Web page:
Discover this one-of-a-kind potato which happens to be a disease-free potato through a research center in Benguet, Philippines.
By Zac Sarian
The Northern Philippines Root Crops Research and Training Center, based at the Benguet State University in La Trinidad, is doing a great service for potato planters in the Cordillera by providing the farmers with disease-free planting materials that result in better yields.
The technique is called rapid multiplication. The planting materials are two-week-old
cuttings that are rooted in a mixture of sterilized soil and carbonized rice hull. These are supplied to farmers at a cost of one peso per rooted cutting.
In about four months from planting in the feld, the plants will be ready for harvest
and the farmers usually get 18 tons per hectare. If the growing conditions are good, the yield could reach as high as 30 tons, according to Grace Backian, coordinator of the extension service of NPRCRTC.
How do they produce the disease-free rooted cuttings? First, the plants that serve as the source of cuttings for rapid propagation are produced at the tissue culture laboratory. From the lab, they are planted in black plastic community pots in which they are allowed to grow as mother plants.
From the mother plants, shoot cuttings with a couple of leaves are taken and planted in community plastic pots of 105 cuttings which, when sold to the farmers, are considered 100 pieces per pot. It is really a rapid multiplication technique because in just 14 days from sticking the cuttings in the propagation medium, the cuttings are already
rooted and ready for planting in the field.
The varieties being multiplied are the Igorota and Granola. The Igorota is the number one choice of farmers because they like the round shape and mealy consistency of the tubers. It is
also highly suitable for making potato chips.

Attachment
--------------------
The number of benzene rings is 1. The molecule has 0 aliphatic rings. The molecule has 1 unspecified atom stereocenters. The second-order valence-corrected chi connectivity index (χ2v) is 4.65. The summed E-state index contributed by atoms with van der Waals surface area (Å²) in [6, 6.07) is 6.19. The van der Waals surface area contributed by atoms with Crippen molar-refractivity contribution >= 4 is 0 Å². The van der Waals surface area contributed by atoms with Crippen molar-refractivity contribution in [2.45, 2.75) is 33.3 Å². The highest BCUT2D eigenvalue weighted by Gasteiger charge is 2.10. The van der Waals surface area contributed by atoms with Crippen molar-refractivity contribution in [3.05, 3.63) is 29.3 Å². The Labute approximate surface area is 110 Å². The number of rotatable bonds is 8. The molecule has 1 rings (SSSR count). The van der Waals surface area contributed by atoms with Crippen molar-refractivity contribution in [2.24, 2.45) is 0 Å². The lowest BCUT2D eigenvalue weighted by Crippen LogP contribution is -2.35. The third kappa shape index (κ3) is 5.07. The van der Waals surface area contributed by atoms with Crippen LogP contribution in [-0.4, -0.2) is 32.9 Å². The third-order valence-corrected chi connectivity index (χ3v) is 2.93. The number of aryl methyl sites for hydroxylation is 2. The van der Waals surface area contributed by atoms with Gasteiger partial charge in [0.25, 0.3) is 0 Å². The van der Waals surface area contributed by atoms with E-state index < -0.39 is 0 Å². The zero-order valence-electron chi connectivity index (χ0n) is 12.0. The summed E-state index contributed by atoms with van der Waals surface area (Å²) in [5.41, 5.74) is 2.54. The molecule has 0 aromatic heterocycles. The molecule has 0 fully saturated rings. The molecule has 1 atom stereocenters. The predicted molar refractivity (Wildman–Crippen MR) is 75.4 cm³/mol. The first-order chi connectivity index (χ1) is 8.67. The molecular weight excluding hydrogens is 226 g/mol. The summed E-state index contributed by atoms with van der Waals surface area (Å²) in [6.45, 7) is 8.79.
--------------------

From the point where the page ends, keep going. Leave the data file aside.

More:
The other favored variety is the Granola which also has round tubers that are mainly for table use. The Granola is earlier maturing than the Igorota. Tubers can be harvested in just 75 days from planting in the field.
Right now, the NPRCRTC researchers are evaluating 22 varieties from the International Potato Center. These will be released to the farmers for their own trials so that they can decide for themselves which is suitable for their purposes.
One other way of growing potato is to plant tubers instead of the rooted cuttings. This is usually practiced where water supply is unpredictable. Grace Backian explained that the cuttings may not survive if water is in short supply during the early stages of growth. It is safer to plant tuber seed pieces, but there is the risk that the planting materials may be disease-infected.
Aside from NPRCRTC, there are private nurserymen who have been taught how to produce rooted cuttings thru rapid multiplication. They buy their mother plants from the research center from which they source their cuttings. They pay 10 pesos per mother from which they can get about 60 cuttings. They could get more if the mother plants are properly maintained.
This story appeared in Agriculture Monthly’s May 2017 issue.